Opinion: Megan Dewhirst

Ding, Ding, Ding! Round 2 of Impeachment Begins

Impeachment trial? I swear we’ve been here before… Impeachment II is underway.

On Tuesday, the House impeachment managers and Trump’s defence team presented their arguments on the initial issue of whether Trump was actually subject to the jurisdiction of impeachment now that he is out of office. This was a motion raised by Senator Paul Rand to shelve the impeachment proceedings. However, the US Senate voted 56-44 to proceed with the impeachment trial of Trump, on the charge of inciting the riot on Capitol Hill, with only six out of 50 Republicans breaking rank and siding with the Democrats.

And with that confirming vote, the trial proceedings were to be held in the very Senate chamber in which the Capitol Riots took place. One cannot help but feel it would be slightly poetic if he were to be found guilty.

Unlike a criminal trial, Trump is essentially being judged and (potentially) convicted by those who feel they are victims to his crime. His jurors are both Republicans and Democrats, but many of them were there on the 6th January 2021 and they remember it well. Despite judicial jargon permeating through the Senate, this case is entirely political – and personal.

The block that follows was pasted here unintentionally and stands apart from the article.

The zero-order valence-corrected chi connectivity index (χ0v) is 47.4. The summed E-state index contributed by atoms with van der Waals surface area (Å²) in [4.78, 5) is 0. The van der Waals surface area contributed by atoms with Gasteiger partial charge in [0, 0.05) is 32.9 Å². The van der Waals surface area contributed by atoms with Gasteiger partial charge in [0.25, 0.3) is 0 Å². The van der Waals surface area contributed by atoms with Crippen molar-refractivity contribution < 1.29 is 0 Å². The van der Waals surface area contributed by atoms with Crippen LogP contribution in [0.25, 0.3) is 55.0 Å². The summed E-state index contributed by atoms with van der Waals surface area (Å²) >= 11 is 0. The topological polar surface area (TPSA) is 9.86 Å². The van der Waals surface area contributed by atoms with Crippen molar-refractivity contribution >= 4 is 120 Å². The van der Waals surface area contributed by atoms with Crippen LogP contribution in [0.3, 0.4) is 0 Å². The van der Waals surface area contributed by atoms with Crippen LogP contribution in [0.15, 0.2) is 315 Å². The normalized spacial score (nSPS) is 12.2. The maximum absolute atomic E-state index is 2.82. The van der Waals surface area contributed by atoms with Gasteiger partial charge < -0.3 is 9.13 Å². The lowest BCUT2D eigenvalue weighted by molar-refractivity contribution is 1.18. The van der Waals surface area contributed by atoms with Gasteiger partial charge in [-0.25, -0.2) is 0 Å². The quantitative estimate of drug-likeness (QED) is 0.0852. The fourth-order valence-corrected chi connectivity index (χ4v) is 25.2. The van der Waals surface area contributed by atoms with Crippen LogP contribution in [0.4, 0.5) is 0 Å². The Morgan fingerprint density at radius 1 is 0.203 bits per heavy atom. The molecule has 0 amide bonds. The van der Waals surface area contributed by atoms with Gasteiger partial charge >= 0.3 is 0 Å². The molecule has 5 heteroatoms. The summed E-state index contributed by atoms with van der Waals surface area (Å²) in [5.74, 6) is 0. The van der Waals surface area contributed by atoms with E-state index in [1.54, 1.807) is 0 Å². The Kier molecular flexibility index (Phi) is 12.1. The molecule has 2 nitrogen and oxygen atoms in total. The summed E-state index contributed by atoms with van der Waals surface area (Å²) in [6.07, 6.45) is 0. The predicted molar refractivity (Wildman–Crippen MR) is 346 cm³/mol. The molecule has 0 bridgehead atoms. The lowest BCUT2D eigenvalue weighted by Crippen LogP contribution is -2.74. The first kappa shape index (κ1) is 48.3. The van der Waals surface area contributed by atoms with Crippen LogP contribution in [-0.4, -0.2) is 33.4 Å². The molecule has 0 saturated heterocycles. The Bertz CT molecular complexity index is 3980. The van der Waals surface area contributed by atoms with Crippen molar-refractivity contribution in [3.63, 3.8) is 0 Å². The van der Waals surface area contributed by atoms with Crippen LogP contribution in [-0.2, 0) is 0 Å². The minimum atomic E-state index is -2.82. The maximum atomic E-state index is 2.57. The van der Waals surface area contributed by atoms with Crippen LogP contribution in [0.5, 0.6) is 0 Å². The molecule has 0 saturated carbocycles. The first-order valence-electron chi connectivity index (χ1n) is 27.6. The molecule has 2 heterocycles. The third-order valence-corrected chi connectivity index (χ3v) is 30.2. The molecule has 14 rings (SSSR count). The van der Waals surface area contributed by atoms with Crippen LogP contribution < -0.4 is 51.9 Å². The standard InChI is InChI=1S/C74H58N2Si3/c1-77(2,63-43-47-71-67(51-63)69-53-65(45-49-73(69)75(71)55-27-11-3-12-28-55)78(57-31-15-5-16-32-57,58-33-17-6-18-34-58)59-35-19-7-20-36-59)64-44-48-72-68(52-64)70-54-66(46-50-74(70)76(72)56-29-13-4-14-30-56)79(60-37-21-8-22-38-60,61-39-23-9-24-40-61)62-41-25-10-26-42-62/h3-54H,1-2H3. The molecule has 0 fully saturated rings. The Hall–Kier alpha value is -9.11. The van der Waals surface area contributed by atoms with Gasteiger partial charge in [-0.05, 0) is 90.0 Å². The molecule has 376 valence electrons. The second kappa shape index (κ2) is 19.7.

Image: Kyle Mills from Unsplash

Prosecution getting personal

The personal side to this trial pervaded the prosecution’s case. The leader of the Democratic prosecuting team, Jamie Raskin, visibly wept as he told of his daughter and son-in-law fearing for their lives, cowered in an office in the House of Representatives. He stumbled over his words as he recalled his daughter saying she never wanted to return to the Capitol. To close off his emotional statement, he reminded the Senators of the scenes he witnessed, recollecting seeing someone use a flagpole, with the American flag attached, to attack a police officer serving to protect the Capitol. This emotional statement certainly maintained the attention and empathy of the Senators.